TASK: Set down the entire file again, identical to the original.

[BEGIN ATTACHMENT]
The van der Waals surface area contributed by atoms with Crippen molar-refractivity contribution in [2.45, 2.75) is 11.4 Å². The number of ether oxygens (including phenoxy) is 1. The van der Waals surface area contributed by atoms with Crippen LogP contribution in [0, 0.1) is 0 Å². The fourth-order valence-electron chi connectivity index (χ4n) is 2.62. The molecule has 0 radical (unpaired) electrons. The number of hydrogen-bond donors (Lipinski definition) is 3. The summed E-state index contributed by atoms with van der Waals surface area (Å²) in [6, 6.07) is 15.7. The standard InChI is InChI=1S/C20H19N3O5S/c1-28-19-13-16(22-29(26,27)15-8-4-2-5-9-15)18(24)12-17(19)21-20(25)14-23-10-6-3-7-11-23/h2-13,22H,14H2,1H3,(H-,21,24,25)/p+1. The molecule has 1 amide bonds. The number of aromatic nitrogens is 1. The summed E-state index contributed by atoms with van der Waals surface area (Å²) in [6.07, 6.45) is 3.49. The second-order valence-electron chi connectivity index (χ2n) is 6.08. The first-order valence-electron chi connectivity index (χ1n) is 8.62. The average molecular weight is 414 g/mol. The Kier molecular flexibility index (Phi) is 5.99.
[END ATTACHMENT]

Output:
The van der Waals surface area contributed by atoms with Crippen molar-refractivity contribution in [2.45, 2.75) is 11.4 Å². The number of ether oxygens (including phenoxy) is 1. The van der Waals surface area contributed by atoms with Crippen LogP contribution in [0, 0.1) is 0 Å². The fourth-order valence-electron chi connectivity index (χ4n) is 2.62. The molecule has 0 radical (unpaired) electrons. The number of hydrogen-bond donors (Lipinski definition) is 3. The summed E-state index contributed by atoms with van der Waals surface area (Å²) in [6, 6.07) is 15.7. The standard InChI is InChI=1S/C20H19N3O5S/c1-28-19-13-16(22-29(26,27)15-8-4-2-5-9-15)18(24)12-17(19)21-20(25)14-23-10-6-3-7-11-23/h2-13,22H,14H2,1H3,(H-,21,24,25)/p+1. The molecule has 1 amide bonds. The number of aromatic nitrogens is 1. The summed E-state index contributed by atoms with van der Waals surface area (Å²) in [6.07, 6.45) is 3.49. The second-order valence-electron chi connectivity index (χ2n) is 6.08. The first-order valence-electron chi connectivity index (χ1n) is 8.62. The average molecular weight is 414 g/mol. The Kier molecular flexibility index (Phi) is 5.99.